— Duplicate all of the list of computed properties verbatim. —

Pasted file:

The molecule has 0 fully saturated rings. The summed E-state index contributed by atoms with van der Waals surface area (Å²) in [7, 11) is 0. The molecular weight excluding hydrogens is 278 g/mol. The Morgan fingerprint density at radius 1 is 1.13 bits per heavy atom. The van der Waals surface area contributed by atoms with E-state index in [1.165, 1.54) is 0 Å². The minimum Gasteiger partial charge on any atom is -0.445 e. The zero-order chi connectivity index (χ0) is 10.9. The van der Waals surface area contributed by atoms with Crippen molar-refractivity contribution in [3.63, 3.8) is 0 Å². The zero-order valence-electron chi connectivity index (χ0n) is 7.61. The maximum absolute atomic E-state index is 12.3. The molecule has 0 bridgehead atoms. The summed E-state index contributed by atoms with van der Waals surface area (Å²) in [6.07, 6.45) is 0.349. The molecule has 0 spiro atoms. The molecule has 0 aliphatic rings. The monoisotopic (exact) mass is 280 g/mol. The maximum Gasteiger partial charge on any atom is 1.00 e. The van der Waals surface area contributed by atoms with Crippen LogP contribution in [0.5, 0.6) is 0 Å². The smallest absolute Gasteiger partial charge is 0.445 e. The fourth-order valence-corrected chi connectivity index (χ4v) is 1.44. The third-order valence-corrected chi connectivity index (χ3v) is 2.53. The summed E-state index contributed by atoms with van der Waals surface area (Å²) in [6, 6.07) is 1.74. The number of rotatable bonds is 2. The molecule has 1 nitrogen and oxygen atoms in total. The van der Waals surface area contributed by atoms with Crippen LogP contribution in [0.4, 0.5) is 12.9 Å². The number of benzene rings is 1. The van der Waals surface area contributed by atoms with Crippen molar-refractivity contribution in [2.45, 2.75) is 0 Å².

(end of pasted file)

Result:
The molecule has 0 fully saturated rings. The summed E-state index contributed by atoms with van der Waals surface area (Å²) in [7, 11) is 0. The molecular weight excluding hydrogens is 278 g/mol. The Morgan fingerprint density at radius 1 is 1.13 bits per heavy atom. The van der Waals surface area contributed by atoms with E-state index in [1.165, 1.54) is 0 Å². The minimum Gasteiger partial charge on any atom is -0.445 e. The zero-order chi connectivity index (χ0) is 10.9. The van der Waals surface area contributed by atoms with Crippen molar-refractivity contribution in [3.63, 3.8) is 0 Å². The zero-order valence-electron chi connectivity index (χ0n) is 7.61. The maximum absolute atomic E-state index is 12.3. The molecule has 0 bridgehead atoms. The summed E-state index contributed by atoms with van der Waals surface area (Å²) in [6.07, 6.45) is 0.349. The molecule has 0 spiro atoms. The molecule has 0 aliphatic rings. The monoisotopic (exact) mass is 280 g/mol. The maximum Gasteiger partial charge on any atom is 1.00 e. The van der Waals surface area contributed by atoms with Crippen LogP contribution in [0.5, 0.6) is 0 Å². The smallest absolute Gasteiger partial charge is 0.445 e. The fourth-order valence-corrected chi connectivity index (χ4v) is 1.44. The third-order valence-corrected chi connectivity index (χ3v) is 2.53. The summed E-state index contributed by atoms with van der Waals surface area (Å²) in [6, 6.07) is 1.74. The number of rotatable bonds is 2. The molecule has 1 nitrogen and oxygen atoms in total. The van der Waals surface area contributed by atoms with Crippen LogP contribution in [0.4, 0.5) is 12.9 Å². The number of benzene rings is 1. The van der Waals surface area contributed by atoms with Crippen molar-refractivity contribution in [2.45, 2.75) is 0 Å².